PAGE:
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|Marce Edwards |
Media Relations Manager
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Keep up with your screenings for Breast Cancer Awareness Month
Here it is October again! The cool crisp nights and the leaves changing colors, wait a minute … why everything is PINK! What is this all about? October is Breast Cancer Awareness month and you will see in stores, shopping malls, on our food packaging and on the street that everything has suddenly turned pink.
It is all about saving lives. It is about the fight to find a cure for breast cancer and in doing so helping to find treatments and a cure for other cancers as well. This October I would like to review what the latest recommendations are from the American Cancer Society to help you wade through all the conflicting information in the news and to help you be on track with your breast cancer screenings.
Breast self-exam (BSE) is an option for women starting in their 20s.
Recent research suggests that BSE plays a small role in women finding their own breast lumps. ACS recommends “know what is normal” for you. This means not only being aware of the lumps and bumps that are normal for you but looking for any skin changes (redness, rash, dimpling or inverted nipples). Knowing what is normal helps you know when something is abnormal. Be sure that you report any changes to your health care provider right away.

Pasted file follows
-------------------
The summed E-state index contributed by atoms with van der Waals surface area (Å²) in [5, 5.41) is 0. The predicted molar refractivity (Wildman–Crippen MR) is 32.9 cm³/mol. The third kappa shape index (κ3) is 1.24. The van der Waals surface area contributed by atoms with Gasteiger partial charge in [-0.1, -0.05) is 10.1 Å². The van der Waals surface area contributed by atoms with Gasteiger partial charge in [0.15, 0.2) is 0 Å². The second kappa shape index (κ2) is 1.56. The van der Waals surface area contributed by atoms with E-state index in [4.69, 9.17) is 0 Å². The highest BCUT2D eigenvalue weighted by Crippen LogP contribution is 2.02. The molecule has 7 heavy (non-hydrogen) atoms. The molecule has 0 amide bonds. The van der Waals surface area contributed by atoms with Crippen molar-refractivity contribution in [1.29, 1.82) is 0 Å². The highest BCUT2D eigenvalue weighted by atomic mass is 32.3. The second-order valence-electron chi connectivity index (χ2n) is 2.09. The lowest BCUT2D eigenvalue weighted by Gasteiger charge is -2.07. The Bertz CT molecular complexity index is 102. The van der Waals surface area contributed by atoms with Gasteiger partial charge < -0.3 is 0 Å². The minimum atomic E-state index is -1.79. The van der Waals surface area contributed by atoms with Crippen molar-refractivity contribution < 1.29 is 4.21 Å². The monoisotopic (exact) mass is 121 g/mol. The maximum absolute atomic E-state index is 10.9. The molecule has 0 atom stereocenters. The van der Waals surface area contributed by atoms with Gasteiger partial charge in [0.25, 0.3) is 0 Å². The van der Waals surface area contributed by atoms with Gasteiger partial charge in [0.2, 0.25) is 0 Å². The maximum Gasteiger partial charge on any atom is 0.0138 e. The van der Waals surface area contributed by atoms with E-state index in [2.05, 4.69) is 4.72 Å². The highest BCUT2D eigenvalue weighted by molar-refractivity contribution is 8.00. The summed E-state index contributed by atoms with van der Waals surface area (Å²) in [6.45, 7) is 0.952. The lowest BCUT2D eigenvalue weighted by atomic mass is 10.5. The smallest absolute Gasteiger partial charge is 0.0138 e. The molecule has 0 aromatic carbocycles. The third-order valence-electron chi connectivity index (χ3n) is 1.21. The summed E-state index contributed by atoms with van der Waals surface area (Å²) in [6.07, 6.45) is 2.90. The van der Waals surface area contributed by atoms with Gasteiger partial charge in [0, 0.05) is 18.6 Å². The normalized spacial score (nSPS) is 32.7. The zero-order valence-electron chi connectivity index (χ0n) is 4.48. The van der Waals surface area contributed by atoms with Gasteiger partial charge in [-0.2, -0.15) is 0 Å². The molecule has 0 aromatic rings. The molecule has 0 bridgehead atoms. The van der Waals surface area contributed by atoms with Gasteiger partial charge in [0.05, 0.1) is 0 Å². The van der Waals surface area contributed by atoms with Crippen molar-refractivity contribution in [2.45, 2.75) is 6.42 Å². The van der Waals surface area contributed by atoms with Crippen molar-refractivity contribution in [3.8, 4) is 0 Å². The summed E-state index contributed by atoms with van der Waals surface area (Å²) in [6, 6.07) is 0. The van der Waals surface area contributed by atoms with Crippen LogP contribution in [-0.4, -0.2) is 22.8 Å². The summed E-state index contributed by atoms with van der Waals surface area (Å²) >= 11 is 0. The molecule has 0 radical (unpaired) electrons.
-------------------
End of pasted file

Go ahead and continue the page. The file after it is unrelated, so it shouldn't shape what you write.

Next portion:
Women in their 20s and 30s should have a clinical breast exam (CBE) every three years by their health care professional.
CBE, done by a health care professional, gives women a chance to speak to their providers about any problems or changes that they have noticed. It is also a good time to ask about BSE techniques and to discuss risk factors that may increase your chance of getting breast cancer.
Women who are age 40 and older should have a mammogram yearly and continue to do so as long as they are in good health.
Current research has confirmed that mammograms offer substantial benefit for women in their 40s and beyond. Mammograms should continue as long as a woman is in good health and age alone should not be a reason to stop having mammograms.
Mammograms have limitations but it is still the best screening tool that we have to find breast cancers early, when they are treatable. Mammograms alone are not enough. Women need to use all the tools (BSE, CBE, mammograms) in their arsenal and especially their biggest and best tool, personal self-awareness to help maintain good health.
Schedule your mammogram
Call 253-792-6220 or toll-free 1-866-268-7223 to schedule your mammogram at one of our three locations:
- MultiCare Gig Harbor Medical Park
4545 Pt. Fosdick Drive N. W.
Gig Harbor, WA
- MultiCare Covington Medical Center
17700 S. E. 272nd St.
- MultiCare Auburn Imaging
202 Cross Street S. E.
Shelly Donaldson, RN, is a Nurse Navigator for Breast Health Services at MultiCare’s Covington Clinic with 10 years of oncology nurse experience. Donaldson provides comfort and support in guiding patients and their families along the often difficult pathway of a cancer diagnosis. She is available for education, training and speaking engagements in South King County and Pierce County. Contact her at firstname.lastname@example.org
- MultiCare Gig Harbor Medical Park